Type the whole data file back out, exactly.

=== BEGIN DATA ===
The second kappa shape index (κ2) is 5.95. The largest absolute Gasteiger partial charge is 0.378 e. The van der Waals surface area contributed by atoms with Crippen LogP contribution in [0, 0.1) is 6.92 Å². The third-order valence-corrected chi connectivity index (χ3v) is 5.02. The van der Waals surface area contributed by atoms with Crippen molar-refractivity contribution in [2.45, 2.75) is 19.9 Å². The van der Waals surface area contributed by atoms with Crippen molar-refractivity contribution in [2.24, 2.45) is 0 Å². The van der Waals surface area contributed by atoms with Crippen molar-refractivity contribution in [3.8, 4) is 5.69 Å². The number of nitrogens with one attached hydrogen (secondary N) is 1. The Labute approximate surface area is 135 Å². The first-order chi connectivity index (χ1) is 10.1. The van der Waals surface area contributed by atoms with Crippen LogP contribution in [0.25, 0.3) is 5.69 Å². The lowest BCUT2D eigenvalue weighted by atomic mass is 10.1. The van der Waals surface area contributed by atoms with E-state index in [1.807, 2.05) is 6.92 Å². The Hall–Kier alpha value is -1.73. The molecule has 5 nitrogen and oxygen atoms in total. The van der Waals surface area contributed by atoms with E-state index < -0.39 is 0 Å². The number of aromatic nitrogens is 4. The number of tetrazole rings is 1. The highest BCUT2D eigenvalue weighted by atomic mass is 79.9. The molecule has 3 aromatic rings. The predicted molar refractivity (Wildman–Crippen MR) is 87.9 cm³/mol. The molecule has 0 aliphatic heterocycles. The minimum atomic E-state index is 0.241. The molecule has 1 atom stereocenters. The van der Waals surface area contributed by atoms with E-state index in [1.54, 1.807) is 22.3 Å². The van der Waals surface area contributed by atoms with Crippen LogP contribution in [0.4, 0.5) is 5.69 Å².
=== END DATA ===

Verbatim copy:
The second kappa shape index (κ2) is 5.95. The largest absolute Gasteiger partial charge is 0.378 e. The van der Waals surface area contributed by atoms with Crippen LogP contribution in [0, 0.1) is 6.92 Å². The third-order valence-corrected chi connectivity index (χ3v) is 5.02. The van der Waals surface area contributed by atoms with Crippen molar-refractivity contribution in [2.45, 2.75) is 19.9 Å². The van der Waals surface area contributed by atoms with Crippen molar-refractivity contribution in [2.24, 2.45) is 0 Å². The van der Waals surface area contributed by atoms with Crippen molar-refractivity contribution in [3.8, 4) is 5.69 Å². The number of nitrogens with one attached hydrogen (secondary N) is 1. The Labute approximate surface area is 135 Å². The first-order chi connectivity index (χ1) is 10.1. The van der Waals surface area contributed by atoms with Crippen LogP contribution in [0.25, 0.3) is 5.69 Å². The lowest BCUT2D eigenvalue weighted by atomic mass is 10.1. The van der Waals surface area contributed by atoms with E-state index in [1.807, 2.05) is 6.92 Å². The Hall–Kier alpha value is -1.73. The molecule has 5 nitrogen and oxygen atoms in total. The van der Waals surface area contributed by atoms with E-state index < -0.39 is 0 Å². The number of aromatic nitrogens is 4. The number of tetrazole rings is 1. The highest BCUT2D eigenvalue weighted by atomic mass is 79.9. The molecule has 3 aromatic rings. The predicted molar refractivity (Wildman–Crippen MR) is 87.9 cm³/mol. The molecule has 0 aliphatic heterocycles. The minimum atomic E-state index is 0.241. The molecule has 1 atom stereocenters. The van der Waals surface area contributed by atoms with E-state index in [1.54, 1.807) is 22.3 Å². The van der Waals surface area contributed by atoms with Crippen LogP contribution in [0.4, 0.5) is 5.69 Å².